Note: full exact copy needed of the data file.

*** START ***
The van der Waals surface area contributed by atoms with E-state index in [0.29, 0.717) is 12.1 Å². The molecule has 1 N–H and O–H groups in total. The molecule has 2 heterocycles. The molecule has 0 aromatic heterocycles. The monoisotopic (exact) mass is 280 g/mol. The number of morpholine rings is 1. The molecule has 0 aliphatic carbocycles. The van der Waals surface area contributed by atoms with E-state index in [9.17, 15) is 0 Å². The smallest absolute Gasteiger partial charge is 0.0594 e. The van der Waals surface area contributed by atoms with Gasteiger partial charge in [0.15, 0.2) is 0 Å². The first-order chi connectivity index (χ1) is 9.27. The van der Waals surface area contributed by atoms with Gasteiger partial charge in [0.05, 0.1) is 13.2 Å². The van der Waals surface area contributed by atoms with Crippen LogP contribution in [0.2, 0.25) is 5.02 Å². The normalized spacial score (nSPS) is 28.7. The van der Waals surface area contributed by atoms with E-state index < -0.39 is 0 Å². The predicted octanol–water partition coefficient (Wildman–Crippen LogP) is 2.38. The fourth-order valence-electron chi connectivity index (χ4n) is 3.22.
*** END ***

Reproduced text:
The van der Waals surface area contributed by atoms with E-state index in [0.29, 0.717) is 12.1 Å². The molecule has 1 N–H and O–H groups in total. The molecule has 2 heterocycles. The molecule has 0 aromatic heterocycles. The monoisotopic (exact) mass is 280 g/mol. The number of morpholine rings is 1. The molecule has 0 aliphatic carbocycles. The van der Waals surface area contributed by atoms with E-state index in [9.17, 15) is 0 Å². The smallest absolute Gasteiger partial charge is 0.0594 e. The van der Waals surface area contributed by atoms with Gasteiger partial charge in [0.15, 0.2) is 0 Å². The first-order chi connectivity index (χ1) is 9.27. The van der Waals surface area contributed by atoms with Gasteiger partial charge in [0.05, 0.1) is 13.2 Å². The van der Waals surface area contributed by atoms with Crippen LogP contribution in [0.2, 0.25) is 5.02 Å². The normalized spacial score (nSPS) is 28.7. The van der Waals surface area contributed by atoms with E-state index < -0.39 is 0 Å². The predicted octanol–water partition coefficient (Wildman–Crippen LogP) is 2.38. The fourth-order valence-electron chi connectivity index (χ4n) is 3.22.